2. You might also add Thammasat University to your list. All good universities. And sounds like good fun. But I’m not so sure any university in Thailand is such a good choice if you want worldwide recognition of your study. They are rarely found in the Times top 400 – Chula has been there in the past but this year only King Mongkut Uni of Tech Thonburi made the list somewhere between 350 and 400 – not a strong showing for Thailand. The schooling ethic in Thailand is pretty widely known to be corrupt so even if you do the work and make the grades it is very likely some of your classmates just bought their degrees. Many western employers know this so your degree from a Thai uni won’t get much respect.

    • Thanks for you input. My alma mater, San Francisco State University, would never make the Times list either, but the degrees from there are pretty well recognized, and a few notables have come from there. Now as an old guy I realize that the contacts you make in the university are very important, and if you made friends with the achievers, it serves you well in later life. The better universities in Thailand — especially the international schools within them — are full of people from all over Asia and other places that are going to mature into the leaders of business and government. And this is Asia’s century. If I were a young guy with a GI Bill benefit, with the benefits being quite generous as they are, I would jump at the chance to be in one of the better Thai universities.

  3. Sawasdee Khrap Greg, I want to thank you for this GREAT package of information, I appreciate it very much. As a Army Vet (retired) I feel that I want to go back to Thailand. I was there last year for surgery to my shoulder and it was exactly how you put it, a great experience. I was in the Suhkumvit area in Bangkok and I will go back again, but this time I do feel that I will take advantage of the Post 911/GI Bill. I didnt realize that I could transfer this to my son, prior to getting out (2005) so it is still there for me, but with the money that I will get for school supplies, living costs and my retirement pay, well then I am sure that I can live there with my son and pay for both enrollment costs.

    I am excited as I had left there with MANY friends and we still communicate, so it will be great to see them. I just will be awaiting the HS graduation of my son, so we can move out of the Expensive USA and move to a cultured, fun, less expensive life style, to include schools. As you mentioned the school would be VA approved, which means it will be accredited to US businesses.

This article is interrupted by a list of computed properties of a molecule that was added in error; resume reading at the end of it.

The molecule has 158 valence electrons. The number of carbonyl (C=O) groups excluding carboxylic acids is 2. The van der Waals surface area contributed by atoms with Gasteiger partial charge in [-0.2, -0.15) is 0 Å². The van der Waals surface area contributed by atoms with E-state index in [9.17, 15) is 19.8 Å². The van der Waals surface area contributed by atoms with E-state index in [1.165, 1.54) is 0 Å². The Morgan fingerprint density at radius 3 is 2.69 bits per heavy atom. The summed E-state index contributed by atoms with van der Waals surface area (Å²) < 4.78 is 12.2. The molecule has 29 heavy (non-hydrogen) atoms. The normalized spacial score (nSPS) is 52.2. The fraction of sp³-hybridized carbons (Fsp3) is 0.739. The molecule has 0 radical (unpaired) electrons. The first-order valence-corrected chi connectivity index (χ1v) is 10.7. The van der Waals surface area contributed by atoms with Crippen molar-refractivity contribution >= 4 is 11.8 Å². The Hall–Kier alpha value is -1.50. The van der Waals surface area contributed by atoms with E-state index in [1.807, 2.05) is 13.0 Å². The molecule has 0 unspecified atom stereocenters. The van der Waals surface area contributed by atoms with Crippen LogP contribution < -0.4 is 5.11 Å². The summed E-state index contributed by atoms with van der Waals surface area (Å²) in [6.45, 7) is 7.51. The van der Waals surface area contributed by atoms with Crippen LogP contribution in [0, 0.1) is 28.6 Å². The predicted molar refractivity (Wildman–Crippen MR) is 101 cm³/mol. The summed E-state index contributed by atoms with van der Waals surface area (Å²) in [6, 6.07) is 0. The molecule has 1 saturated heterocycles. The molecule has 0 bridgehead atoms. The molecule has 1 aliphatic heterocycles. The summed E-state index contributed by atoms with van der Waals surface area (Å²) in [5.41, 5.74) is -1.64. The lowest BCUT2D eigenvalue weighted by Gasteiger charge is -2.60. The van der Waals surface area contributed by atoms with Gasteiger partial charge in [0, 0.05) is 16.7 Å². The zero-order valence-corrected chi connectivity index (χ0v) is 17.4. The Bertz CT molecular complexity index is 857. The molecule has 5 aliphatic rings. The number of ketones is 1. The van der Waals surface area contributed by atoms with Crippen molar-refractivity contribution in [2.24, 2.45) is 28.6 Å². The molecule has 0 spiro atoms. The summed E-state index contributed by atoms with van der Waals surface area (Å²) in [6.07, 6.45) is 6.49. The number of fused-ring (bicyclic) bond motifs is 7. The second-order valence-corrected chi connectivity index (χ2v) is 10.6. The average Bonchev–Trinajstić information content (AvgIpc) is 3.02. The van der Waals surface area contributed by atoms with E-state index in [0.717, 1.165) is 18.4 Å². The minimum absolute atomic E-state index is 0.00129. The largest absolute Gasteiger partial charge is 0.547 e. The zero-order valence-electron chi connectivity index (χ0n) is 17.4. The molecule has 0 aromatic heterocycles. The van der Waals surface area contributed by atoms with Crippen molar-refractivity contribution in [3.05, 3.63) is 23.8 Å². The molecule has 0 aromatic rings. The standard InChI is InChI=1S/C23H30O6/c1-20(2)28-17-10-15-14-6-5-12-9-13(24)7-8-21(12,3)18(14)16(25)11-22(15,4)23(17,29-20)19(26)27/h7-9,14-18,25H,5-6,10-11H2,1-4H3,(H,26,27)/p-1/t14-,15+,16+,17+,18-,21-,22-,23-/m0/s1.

I will be going for the Business Management/Personnel Management and Logistics Management courses, to include learning the language, my son will working towards a teaching degree. Are you still in Chiang Mai? If you are well the perhaps next year when we are on our way, we can meet up, hey it is hard to meet people as it is, so it would be nice to meet someone that is just living life and enjoying it as I would be doing.

    Your a pillar of knowledge and I would be honored to learn more from you…thanks again for all the information and I hope that if I have a quick question here or there, that I might be able to lean your way…please be safe.

    Ray

  4. Great tips ! Thank you so much. As you have experienced with the VA, I am curious that VA pays for you 1,429 every month right? Will they deduct any Saturday or Sunday or no school day off? They just pay into bank account and let you manage yourself right? Just curious cuz they pay in the US differently

    • It has been too long since I have been involved with the VA educational benefits to be able to give you good specific information. My understanding is that the amount you are talking about is a housing expense and is a set amount per month to be used as far as you can stretch it. But don’t rely on my info because it is dated, things change and the rules could be completely different now. The VA counsellors are of great help.

  5. How easy or difficult it is to add the New university and Program under this program. Its because, the university i am looking for has not been approved yet. Some information on this would be really helpful